EU referendum: Influential Tory Andrew Tyrie backs Remain

 
James Nickerson
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Polls are neck-and-neck ahead of the vote (Source: Getty)

Influential backbench Conservative Andrew Tyrie will put his weight behind a Remain vote with just 10 days to go until the referendum.

Tyrie, who chairs the Treasury Select Committee, is to say that leaving the EU will almost definitely bring about a "short-term economic shock", which would hamper economic growth and bring down living standards.

He will say that the strongest economic argument is to Remain, though there are reasonable arguments on both sides.

"On the economic impact, most experts – among them Brexit supporters – have concluded that a short-term economic shock would almost certainly accompany leaving the EU," the former Treasury advisor will say.

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"This would reduce the growth of GDP below the level it would otherwise achieve, probably bringing lower living standards.

"Most experts have concluded that there will also be a long run cost, although this is much less certain. There are economic risks to staying and leaving; but the risks are greater to leaving.

"Over the longer term, it is reasonable to conclude that Brexit would lead to a loss of GDP because leaving the EU would result in less access to the single market. Behind the cacophony of claim and counter-claim lies this irreducible point.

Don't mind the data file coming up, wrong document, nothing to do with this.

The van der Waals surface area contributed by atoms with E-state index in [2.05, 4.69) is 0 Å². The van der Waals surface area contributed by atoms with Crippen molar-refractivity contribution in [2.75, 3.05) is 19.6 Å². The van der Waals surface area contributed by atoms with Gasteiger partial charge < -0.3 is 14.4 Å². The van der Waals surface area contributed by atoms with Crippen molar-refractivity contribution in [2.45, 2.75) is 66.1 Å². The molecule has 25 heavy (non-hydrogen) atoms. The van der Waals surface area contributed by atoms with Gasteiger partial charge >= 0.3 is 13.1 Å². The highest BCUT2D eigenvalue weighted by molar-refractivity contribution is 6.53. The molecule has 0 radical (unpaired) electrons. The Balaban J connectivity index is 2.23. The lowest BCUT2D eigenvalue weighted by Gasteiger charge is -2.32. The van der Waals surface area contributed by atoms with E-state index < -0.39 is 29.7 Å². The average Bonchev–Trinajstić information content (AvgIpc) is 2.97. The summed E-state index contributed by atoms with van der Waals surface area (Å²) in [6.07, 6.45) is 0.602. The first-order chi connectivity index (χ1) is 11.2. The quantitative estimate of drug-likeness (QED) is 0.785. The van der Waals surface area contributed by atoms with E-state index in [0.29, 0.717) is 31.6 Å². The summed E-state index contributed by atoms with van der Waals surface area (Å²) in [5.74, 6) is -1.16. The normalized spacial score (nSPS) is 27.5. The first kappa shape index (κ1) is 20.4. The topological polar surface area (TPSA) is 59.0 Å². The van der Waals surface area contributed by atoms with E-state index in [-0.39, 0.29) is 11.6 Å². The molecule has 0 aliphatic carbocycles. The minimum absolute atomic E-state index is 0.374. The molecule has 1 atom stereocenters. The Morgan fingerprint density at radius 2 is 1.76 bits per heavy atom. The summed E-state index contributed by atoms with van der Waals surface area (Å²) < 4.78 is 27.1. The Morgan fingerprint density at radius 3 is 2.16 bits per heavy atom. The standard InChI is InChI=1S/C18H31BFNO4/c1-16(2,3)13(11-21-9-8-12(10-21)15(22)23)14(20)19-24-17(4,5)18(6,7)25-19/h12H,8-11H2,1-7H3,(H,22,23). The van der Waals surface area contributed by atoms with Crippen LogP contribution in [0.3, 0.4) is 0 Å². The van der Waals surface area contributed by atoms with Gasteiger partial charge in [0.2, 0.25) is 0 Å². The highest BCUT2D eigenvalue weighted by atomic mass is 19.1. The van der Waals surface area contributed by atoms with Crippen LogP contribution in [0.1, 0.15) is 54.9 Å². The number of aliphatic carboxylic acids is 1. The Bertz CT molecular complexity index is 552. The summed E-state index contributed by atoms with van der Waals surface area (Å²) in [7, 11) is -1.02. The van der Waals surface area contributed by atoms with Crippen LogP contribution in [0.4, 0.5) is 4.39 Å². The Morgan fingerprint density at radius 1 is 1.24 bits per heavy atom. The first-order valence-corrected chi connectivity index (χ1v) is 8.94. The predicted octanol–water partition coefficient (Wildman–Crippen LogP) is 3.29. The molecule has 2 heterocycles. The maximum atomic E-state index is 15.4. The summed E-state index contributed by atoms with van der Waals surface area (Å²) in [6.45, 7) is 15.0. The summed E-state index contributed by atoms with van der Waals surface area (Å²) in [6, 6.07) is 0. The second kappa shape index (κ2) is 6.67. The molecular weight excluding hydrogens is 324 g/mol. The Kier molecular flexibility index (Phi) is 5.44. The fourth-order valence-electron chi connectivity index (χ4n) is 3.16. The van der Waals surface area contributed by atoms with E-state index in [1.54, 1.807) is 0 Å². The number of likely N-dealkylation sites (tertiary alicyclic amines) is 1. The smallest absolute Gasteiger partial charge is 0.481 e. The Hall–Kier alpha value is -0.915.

"In this referendum, the Leavers have the simplest points. But the Remainers have the better of the argument."

While Tyrie's pro-EU views have been known, his decision will be thought of as a big win for the Remain campaign given his clout.

The committee which he chairs recently published a report on the costs and benefits of EU membership, raising concerns over statements by both Remain and Leave.

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On the Leave side, the report sounded the alarm over the "highly misleading" claim that the UK contributes £350m a week to the EU.

Tyrie will add: "This is nonsense politics. It is a form of electoral bribery. It is of an order of magnitude worse than usually encountered in general elections – £350m a week or £50m a day, is a false prospectus.

"It has some of the corrosive characteristics of Tony Blair's claims on Iraq. I very much regret that the electorate has been expected to wade through this mountain of nonsense to find grains of truth."

Meanwhile, it said that the Treasury had not fully explained how it reached a figure of £4,300 as the cost to households by 2030 if the UK votes for Brexit.

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